And Kaitlyn knows about hard work. While many of her friends are busy with what she calls "normal" after-school activities, she's off to riding lessons or headed out of town for a horse show.
"My horses are just like my friends playing softball or soccer everyday," Kaitlyn said. "Horses are my sport."
For Randall Ray (Razor) Cox, a former poultry farmer in south Crenshaw County, horses are a hobby and a habit that evolved over the years, but his interest doesn't involve competition.
Raised by his grandparents and an aunt and uncle who were sharecroppers, as a boy Cox plowed the fields with mules. It was hard work he admits, but it taught him a lot about horses. He has a variety of buckboards, carriages, buggies and even a restored chuck wagon. He likes to hitch up one of his Standardbred geldings when he and his wife Carol go for a ride.
"Riding horses is a wonderful stress reliever," she said. "Jennifer and Lyndsay (the Coxes' two grown daughters) grew up on horses, and we have lots of memories of riding together over the years."
The Coxes may take a 10-mile carriage ride down the dirt road near their home in the Bullock community in Crenshaw County, or they might head down to Geneva County, where they spend the weekend camping and riding in the national forest.
"Some people have motorboats or motorcycles, but horses are our hobby," Cox said. "If I had all the money I've spent on horses over the years, we could probably retire and live in a condo at the beach if we wanted to, but then we wouldn't have all our memories."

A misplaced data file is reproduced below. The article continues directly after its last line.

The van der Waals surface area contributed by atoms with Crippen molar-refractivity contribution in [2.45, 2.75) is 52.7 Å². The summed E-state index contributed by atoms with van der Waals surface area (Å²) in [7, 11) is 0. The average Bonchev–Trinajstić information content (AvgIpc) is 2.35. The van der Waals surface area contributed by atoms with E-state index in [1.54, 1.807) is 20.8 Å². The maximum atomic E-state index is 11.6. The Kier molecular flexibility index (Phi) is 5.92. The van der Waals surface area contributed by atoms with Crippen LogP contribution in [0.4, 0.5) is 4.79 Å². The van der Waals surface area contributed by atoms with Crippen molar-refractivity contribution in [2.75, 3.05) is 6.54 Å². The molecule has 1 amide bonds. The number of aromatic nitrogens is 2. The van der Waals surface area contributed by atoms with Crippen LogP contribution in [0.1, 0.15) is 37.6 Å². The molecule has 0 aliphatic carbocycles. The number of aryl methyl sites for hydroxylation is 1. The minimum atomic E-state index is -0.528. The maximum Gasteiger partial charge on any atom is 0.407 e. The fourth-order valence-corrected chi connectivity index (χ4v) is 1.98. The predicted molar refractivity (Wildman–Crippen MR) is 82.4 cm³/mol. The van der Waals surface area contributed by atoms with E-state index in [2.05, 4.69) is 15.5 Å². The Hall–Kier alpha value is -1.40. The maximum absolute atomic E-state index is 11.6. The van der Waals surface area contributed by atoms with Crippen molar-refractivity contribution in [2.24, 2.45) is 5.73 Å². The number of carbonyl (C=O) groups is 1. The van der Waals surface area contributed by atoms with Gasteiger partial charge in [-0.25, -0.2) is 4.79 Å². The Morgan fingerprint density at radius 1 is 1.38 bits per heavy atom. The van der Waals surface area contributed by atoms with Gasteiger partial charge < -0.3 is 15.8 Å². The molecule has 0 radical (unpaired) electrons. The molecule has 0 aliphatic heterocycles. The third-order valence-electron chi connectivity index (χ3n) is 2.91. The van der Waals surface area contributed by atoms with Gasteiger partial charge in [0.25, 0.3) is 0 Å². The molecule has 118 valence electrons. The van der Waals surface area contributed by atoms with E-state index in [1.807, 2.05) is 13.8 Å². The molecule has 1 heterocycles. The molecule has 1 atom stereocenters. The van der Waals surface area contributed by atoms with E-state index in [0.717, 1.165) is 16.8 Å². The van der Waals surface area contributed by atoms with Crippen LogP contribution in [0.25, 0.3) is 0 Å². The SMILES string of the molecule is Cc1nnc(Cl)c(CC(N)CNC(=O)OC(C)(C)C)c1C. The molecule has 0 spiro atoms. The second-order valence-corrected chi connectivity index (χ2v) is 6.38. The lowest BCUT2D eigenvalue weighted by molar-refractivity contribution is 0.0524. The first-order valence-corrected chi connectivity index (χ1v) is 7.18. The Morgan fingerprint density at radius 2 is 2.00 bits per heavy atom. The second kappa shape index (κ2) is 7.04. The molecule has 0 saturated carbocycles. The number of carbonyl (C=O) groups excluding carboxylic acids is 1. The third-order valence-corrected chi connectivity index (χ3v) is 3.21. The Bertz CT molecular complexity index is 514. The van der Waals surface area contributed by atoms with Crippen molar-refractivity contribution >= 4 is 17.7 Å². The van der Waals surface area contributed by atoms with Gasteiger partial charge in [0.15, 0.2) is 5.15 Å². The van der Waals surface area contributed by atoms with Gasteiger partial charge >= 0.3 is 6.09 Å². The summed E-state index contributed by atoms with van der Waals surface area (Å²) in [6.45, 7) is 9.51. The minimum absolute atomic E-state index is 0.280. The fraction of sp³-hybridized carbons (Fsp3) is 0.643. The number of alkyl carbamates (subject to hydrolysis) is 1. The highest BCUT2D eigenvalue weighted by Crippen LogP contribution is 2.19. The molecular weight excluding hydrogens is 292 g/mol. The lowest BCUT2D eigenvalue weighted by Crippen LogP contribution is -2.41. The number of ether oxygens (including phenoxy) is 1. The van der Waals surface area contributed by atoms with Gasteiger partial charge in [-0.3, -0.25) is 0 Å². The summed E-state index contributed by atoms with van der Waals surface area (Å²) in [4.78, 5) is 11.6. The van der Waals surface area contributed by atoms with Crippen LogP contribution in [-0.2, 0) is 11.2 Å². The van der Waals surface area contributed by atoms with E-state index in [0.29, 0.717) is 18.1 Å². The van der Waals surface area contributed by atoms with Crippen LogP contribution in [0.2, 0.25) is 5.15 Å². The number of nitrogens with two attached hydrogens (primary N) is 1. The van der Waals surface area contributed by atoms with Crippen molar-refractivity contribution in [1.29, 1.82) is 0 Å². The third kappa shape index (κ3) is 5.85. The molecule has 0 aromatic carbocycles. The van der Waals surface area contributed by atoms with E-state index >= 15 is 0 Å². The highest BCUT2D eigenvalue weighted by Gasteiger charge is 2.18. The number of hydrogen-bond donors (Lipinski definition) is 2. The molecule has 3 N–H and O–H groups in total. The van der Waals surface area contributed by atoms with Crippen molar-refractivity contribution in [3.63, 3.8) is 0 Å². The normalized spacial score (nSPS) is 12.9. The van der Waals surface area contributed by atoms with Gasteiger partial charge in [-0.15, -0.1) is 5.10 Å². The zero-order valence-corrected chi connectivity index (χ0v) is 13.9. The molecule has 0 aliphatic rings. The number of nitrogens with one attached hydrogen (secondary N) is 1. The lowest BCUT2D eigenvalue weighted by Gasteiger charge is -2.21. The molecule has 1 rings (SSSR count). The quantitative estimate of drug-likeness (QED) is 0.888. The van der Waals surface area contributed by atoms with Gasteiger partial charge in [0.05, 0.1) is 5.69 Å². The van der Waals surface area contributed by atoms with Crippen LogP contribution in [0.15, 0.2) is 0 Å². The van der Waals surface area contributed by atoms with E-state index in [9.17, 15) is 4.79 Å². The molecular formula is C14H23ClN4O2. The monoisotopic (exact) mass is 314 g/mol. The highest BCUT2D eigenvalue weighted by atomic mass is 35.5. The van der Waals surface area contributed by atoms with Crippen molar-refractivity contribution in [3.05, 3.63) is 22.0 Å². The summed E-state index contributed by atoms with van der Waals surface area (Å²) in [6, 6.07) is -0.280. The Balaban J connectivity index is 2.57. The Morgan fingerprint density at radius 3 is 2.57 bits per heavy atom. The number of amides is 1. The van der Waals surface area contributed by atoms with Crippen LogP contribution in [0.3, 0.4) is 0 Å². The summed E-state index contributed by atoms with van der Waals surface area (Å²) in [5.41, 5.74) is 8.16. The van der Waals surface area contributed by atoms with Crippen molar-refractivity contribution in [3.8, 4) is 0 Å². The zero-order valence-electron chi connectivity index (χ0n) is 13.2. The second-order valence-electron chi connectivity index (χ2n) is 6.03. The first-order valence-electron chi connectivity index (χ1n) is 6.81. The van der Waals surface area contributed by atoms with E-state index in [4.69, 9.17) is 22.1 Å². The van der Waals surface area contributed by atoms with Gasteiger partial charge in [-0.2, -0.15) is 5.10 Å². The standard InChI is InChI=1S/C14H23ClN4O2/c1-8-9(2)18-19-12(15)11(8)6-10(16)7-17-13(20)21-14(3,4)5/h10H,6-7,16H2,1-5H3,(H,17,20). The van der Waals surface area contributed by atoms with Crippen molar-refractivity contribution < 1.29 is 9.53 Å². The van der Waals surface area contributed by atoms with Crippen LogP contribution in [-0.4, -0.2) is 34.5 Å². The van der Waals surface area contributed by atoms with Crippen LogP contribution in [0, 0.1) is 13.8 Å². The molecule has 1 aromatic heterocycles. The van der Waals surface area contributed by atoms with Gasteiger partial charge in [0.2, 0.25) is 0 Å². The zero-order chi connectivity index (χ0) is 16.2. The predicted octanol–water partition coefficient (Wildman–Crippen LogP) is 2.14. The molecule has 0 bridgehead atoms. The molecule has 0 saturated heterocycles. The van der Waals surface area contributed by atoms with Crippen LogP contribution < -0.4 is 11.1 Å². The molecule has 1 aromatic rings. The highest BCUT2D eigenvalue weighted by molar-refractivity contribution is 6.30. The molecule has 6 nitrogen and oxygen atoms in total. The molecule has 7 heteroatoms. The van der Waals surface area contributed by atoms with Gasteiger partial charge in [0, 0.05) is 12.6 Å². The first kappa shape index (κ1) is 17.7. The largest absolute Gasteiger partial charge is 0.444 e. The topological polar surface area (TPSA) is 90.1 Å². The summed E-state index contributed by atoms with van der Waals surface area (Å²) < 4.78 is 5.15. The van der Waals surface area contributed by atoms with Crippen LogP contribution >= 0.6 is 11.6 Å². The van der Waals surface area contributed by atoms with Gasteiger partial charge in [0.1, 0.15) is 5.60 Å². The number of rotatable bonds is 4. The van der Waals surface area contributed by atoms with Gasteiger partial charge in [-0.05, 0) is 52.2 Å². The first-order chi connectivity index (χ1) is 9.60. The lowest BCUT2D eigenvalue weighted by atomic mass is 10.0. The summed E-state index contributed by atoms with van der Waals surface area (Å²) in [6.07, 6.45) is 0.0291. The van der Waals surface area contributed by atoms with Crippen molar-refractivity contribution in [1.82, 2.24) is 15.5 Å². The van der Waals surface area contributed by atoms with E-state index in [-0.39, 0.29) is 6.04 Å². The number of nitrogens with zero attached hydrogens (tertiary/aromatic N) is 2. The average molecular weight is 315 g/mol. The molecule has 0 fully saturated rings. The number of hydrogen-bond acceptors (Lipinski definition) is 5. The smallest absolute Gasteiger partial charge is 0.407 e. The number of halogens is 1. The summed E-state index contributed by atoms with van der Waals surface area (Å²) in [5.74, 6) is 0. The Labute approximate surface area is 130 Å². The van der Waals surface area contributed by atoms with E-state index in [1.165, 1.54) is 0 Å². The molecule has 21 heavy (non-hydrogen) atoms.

For whatever reason, interest in horses is growing in Alabama, and Auburn University has recognized that fact. This fall, the university hopes to begin offering an equine science track through the Department of Animal Sciences in the AU College of Agriculture.
Courses in the new degree track include an introduction to horse management and training as well as courses in nutrition, biomechanics and shoeing, marketing, coaching, reproductive management and exercise physiology.
"This isn't a series of horseback-riding classes," said Animal Sciences Professor and Extension Horse Specialist Cindy McCall. "This is a strong, science-based program that will prepare students for upper-level-management jobs in the horse industry."
For more information on the proposed equine science track, contact McCall at 334-844-1556 or email@example.com.
The proposed equine science program is a good fit at Auburn, McCall said, noting that as the number of horses increase in the state, so do the demands for professionals to care for and train them.
Much of Alabama's landscape is rural with about 80 percent of it covered in forests, plus the climate allows for riding and recreation almost year-round. The interest among young people, especially through Alabama's 4-H Program, has steadily increased in the past decade.
Last year, the Alabama State 4-H Horse Show had more than 2,000 entries over the four days it was held in Montgomery. Next year, the show will expand to five days to accommodate all the classes. Auburn University began a varsity equestrian team in the fall of 2002, and already the women's team is making a name for itself among some very stiff competition.
"Alabama is a family-horse state where the majority of horse owners enjoy trail riding as a way to spend leisure time," said McCall, a horse owner herself. "I can testify, that if you love horses -- and I do -- there's nothing else like it."